Friday, October 9, 2009 | |

Servant of a Dark God by John Brown

Servant of a Dark God is a new novel by up and coming author John Brown. I received an advance copy of this a little over a month ago (You're Welcome, FTC), and devoured it in just a few days. Now, time to put the fanboy attitude aside and do some honest reviewing.

This book struck me as falling into the mold of classic fantasy somewhat, while at the same time doing everything just different enough to be seen as original. Sure, there's a young boy with a destiny of sorts, but his interaction with his family and their involvement in that destiny are very different than other fantasy offerings. Yes, there's an evil power seeking dominion over the entire world, but it's basically already got it, and we're looking at the beginning of a rebellion. This, too, has been done, but I think it was just different enough with the political intrigue and terrible power of the evil forces to keep things fresh and new.

The story revolves around The Order, a group of people who want to give the power to the people. The magic power, that is. The Divines rule the land with an almost godlike status, hiding the reality that magic is for everyone in order to hold onto their power over the people. The story mainly revolves around two families who are caught up in the trouble brewing between the Order and the Divines.

I really enjoyed the emotional attachment that I developed to the characters, particularly to their interaction with one another. From the outset I was drawn in as Talen embarked upon the noble quest of finding his pants. It was a fun way to start a book, and a good way to see the humor in the characters before the try/fail cycles of the novel kicked in and we got to see the deeper side of each character. For me, the interaction in the emotional scene between Argoth and his son Nettle was particularly heart-wrenching, and signaled strong writing on the part of Mr. Brown. I also enjoyed the inner demons of Sugar, having to deal with the terrible things that she saw, particularly her reaction to them. Hunger was an excellent sort of anti-villain, someone you felt terrible for and routed against almost at the same time. In short, characters make a book, and this one is full of quality characters.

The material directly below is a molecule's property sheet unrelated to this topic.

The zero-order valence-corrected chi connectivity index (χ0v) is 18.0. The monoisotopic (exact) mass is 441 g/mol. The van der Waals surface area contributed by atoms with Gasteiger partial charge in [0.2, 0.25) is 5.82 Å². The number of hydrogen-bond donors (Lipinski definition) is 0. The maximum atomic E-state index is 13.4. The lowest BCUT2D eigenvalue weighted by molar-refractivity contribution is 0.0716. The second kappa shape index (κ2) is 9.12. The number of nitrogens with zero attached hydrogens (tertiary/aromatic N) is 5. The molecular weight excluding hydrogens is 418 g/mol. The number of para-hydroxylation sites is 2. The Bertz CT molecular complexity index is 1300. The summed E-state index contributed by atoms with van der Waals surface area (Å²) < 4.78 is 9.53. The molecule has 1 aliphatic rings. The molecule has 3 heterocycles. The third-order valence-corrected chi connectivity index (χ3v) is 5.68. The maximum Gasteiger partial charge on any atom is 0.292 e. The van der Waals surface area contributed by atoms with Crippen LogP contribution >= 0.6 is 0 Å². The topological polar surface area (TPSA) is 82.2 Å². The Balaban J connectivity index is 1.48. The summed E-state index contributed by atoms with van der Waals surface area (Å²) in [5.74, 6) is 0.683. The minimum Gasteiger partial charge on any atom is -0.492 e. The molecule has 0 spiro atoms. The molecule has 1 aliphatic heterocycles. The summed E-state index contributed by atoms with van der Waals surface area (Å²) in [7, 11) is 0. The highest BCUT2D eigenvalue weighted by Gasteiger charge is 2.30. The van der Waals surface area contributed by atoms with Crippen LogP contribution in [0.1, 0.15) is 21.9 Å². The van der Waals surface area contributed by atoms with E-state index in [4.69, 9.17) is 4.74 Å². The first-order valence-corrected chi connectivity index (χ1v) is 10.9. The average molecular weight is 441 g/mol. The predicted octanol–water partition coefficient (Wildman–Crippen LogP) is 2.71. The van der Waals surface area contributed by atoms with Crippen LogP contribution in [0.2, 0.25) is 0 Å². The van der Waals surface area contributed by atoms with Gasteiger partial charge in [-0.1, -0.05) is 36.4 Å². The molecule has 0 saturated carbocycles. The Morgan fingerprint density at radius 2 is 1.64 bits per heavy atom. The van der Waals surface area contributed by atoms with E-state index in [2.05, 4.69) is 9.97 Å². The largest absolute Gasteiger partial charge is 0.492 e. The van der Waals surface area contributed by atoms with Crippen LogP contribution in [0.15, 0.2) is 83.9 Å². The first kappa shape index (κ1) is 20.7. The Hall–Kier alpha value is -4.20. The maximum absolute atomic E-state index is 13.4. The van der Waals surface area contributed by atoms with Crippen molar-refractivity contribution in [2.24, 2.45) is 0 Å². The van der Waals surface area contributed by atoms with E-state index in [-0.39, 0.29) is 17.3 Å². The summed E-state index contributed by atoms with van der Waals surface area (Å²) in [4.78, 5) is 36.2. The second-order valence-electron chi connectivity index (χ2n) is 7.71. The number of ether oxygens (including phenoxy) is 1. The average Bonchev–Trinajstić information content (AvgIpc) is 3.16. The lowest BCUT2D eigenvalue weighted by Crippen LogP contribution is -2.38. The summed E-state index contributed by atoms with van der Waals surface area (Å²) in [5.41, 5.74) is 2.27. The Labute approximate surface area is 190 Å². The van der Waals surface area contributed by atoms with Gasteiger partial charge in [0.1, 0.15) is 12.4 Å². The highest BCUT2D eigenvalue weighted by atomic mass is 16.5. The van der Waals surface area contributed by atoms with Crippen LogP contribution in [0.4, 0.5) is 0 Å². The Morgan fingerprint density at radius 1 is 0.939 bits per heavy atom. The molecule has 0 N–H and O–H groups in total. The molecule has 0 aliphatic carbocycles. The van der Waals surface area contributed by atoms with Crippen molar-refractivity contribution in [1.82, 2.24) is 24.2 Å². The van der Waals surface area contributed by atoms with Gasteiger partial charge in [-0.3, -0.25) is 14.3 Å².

Rather than start with the young boy who gathers friends along the way for the great quest, this book begins with a well organized group, and that was refreshing in a way. Readers who aren't as experienced in the genre might struggle a little bit to understand everything that's going on, since Brown doesn't just hand it out to everyone. However, it's not nearly as difficult as, say, Gardens of the Moon by Erikson, where as a teenager I remember reading the entire first book and still asking myself, "What's going on here?" In fact, I now enjoy this approach, where the author doesn't explain every single detail of the world or the magic system. It should, in my opinion, come in parts, just like everything we learn in life comes in chunks that build together to become total knowledge. Think about it, when was the last time you went to Pep Boys for an oil change and the mechanic talked with you for nine hours about exactly how the car runs?

The book did have a couple of slow spots, where I felt like my emotions, fears and trust in the characters  should have been building a little more dramatically rather than just maintaining, but I can't point them out specifically without a re-read, so that means they're not glaring enough to hinder anyone's reading of the tale.

The best compliment that I can give John Brown is this: Servant of a Dark God does not feel like it's his first published novel. It's more mature, and far more well-written than some of the first offerings of other authors I've come across. I would compare Servant of a Dark God to Brandon Sanderson's first offering, Elantris. Now, I didn't stay up all night reading Servant of a Dark God like I did Elantris but I'm also not 17 anymore, and have a 5 month old baby, so I can no longer base the quality of a work on how late it keeps me up at night. Also, let's remember that Sanderson wrote something like 12 books before he got Elantris published, so I'd say Brown's writing is definitely up to snuff. I'm eagerly awaiting the second book, and John, if you need an alpha reader, I'm right here baby!

Final Verdict: 8.5/10. A fresh new voice in fantasy is always welcome, and Mr. Brown's epic will undoubtedly claim its place on my shelves, right next to those other people I like enough to buy. A solid mix of humor and heart-wrenching sadness combine with plenty of well-done action to produce a novel that new readers as well as experienced hands will enjoy.


Josh Carr Superstar said...

Good reveiw - I read this book and loved it. It is very deserving of the 8.5/10 that you gave it.

I literally could not put this book down and I can't wait for the rest of the series.

I have found that the author John Brown is very approachable (maybe all new authors are) he has been very responsive to me on twitter and facebook.

here is a link to his blog

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